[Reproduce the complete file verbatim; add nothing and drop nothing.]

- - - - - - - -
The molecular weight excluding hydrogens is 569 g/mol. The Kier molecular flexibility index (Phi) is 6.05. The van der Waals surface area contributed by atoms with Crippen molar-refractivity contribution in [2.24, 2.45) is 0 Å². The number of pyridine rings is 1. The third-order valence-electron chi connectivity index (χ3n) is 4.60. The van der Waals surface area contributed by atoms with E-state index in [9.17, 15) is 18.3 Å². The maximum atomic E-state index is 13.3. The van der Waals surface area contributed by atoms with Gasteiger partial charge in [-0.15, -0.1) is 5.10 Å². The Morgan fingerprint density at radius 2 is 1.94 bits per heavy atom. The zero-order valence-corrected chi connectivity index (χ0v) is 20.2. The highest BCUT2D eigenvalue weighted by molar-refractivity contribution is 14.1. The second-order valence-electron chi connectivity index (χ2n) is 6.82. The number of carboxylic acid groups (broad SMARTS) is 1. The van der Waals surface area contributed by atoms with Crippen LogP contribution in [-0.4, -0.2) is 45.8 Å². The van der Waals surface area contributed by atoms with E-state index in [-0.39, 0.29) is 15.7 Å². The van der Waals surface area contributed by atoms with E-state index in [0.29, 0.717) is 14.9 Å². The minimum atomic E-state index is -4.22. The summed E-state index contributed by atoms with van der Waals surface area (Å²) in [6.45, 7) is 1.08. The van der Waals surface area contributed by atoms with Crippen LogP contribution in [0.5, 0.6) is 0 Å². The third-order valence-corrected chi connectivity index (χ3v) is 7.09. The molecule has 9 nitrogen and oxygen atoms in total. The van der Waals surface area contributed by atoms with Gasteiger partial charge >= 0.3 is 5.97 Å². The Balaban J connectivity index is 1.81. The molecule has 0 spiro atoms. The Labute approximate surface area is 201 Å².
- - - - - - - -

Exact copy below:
The molecular weight excluding hydrogens is 569 g/mol. The Kier molecular flexibility index (Phi) is 6.05. The van der Waals surface area contributed by atoms with Crippen molar-refractivity contribution in [2.24, 2.45) is 0 Å². The number of pyridine rings is 1. The third-order valence-electron chi connectivity index (χ3n) is 4.60. The van der Waals surface area contributed by atoms with E-state index in [9.17, 15) is 18.3 Å². The maximum atomic E-state index is 13.3. The van der Waals surface area contributed by atoms with Gasteiger partial charge in [-0.15, -0.1) is 5.10 Å². The Morgan fingerprint density at radius 2 is 1.94 bits per heavy atom. The zero-order valence-corrected chi connectivity index (χ0v) is 20.2. The highest BCUT2D eigenvalue weighted by molar-refractivity contribution is 14.1. The second-order valence-electron chi connectivity index (χ2n) is 6.82. The number of carboxylic acid groups (broad SMARTS) is 1. The van der Waals surface area contributed by atoms with Crippen LogP contribution in [-0.4, -0.2) is 45.8 Å². The van der Waals surface area contributed by atoms with E-state index in [-0.39, 0.29) is 15.7 Å². The van der Waals surface area contributed by atoms with E-state index in [0.29, 0.717) is 14.9 Å². The minimum atomic E-state index is -4.22. The summed E-state index contributed by atoms with van der Waals surface area (Å²) in [6.45, 7) is 1.08. The van der Waals surface area contributed by atoms with Crippen LogP contribution in [0.5, 0.6) is 0 Å². The third-order valence-corrected chi connectivity index (χ3v) is 7.09. The molecule has 9 nitrogen and oxygen atoms in total. The van der Waals surface area contributed by atoms with Gasteiger partial charge >= 0.3 is 5.97 Å². The Balaban J connectivity index is 1.81. The molecule has 0 spiro atoms. The Labute approximate surface area is 201 Å².